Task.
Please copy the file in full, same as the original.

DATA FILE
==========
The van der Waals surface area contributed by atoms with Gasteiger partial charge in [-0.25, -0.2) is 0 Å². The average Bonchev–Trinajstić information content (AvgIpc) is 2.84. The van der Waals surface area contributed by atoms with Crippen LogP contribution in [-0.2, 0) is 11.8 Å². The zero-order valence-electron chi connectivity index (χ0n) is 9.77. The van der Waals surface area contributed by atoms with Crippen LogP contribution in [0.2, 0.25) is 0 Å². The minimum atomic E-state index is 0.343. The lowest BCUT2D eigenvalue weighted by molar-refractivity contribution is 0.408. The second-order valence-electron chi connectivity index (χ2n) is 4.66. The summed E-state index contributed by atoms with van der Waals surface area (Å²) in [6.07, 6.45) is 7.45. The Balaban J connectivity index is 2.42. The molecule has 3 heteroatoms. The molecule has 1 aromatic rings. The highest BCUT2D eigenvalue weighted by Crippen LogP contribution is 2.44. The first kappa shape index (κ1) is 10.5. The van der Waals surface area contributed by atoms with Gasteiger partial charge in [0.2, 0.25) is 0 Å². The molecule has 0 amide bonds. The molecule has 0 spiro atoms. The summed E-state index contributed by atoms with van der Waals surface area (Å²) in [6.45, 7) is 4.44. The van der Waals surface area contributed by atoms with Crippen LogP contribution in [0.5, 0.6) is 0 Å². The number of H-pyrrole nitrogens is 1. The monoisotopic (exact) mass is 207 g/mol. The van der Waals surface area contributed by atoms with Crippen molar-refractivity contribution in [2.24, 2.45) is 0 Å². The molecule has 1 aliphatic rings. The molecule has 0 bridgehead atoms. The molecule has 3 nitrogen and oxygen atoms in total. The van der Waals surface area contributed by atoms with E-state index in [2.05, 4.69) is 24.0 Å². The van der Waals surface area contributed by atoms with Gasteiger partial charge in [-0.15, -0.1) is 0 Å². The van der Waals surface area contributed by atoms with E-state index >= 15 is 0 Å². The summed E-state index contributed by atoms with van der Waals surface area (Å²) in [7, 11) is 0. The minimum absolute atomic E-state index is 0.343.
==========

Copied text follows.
The van der Waals surface area contributed by atoms with Gasteiger partial charge in [-0.25, -0.2) is 0 Å². The average Bonchev–Trinajstić information content (AvgIpc) is 2.84. The van der Waals surface area contributed by atoms with Crippen LogP contribution in [-0.2, 0) is 11.8 Å². The zero-order valence-electron chi connectivity index (χ0n) is 9.77. The van der Waals surface area contributed by atoms with Crippen LogP contribution in [0.2, 0.25) is 0 Å². The minimum atomic E-state index is 0.343. The lowest BCUT2D eigenvalue weighted by molar-refractivity contribution is 0.408. The second-order valence-electron chi connectivity index (χ2n) is 4.66. The summed E-state index contributed by atoms with van der Waals surface area (Å²) in [6.07, 6.45) is 7.45. The Balaban J connectivity index is 2.42. The molecule has 3 heteroatoms. The molecule has 1 aromatic rings. The highest BCUT2D eigenvalue weighted by Crippen LogP contribution is 2.44. The first kappa shape index (κ1) is 10.5. The van der Waals surface area contributed by atoms with Gasteiger partial charge in [0.2, 0.25) is 0 Å². The molecule has 0 amide bonds. The molecule has 0 spiro atoms. The summed E-state index contributed by atoms with van der Waals surface area (Å²) in [6.45, 7) is 4.44. The van der Waals surface area contributed by atoms with Crippen LogP contribution in [0.5, 0.6) is 0 Å². The number of H-pyrrole nitrogens is 1. The monoisotopic (exact) mass is 207 g/mol. The van der Waals surface area contributed by atoms with Crippen molar-refractivity contribution in [2.24, 2.45) is 0 Å². The molecule has 1 aliphatic rings. The molecule has 0 bridgehead atoms. The molecule has 3 nitrogen and oxygen atoms in total. The van der Waals surface area contributed by atoms with E-state index in [2.05, 4.69) is 24.0 Å². The van der Waals surface area contributed by atoms with Gasteiger partial charge in [-0.15, -0.1) is 0 Å². The van der Waals surface area contributed by atoms with E-state index >= 15 is 0 Å². The summed E-state index contributed by atoms with van der Waals surface area (Å²) in [7, 11) is 0. The minimum absolute atomic E-state index is 0.343.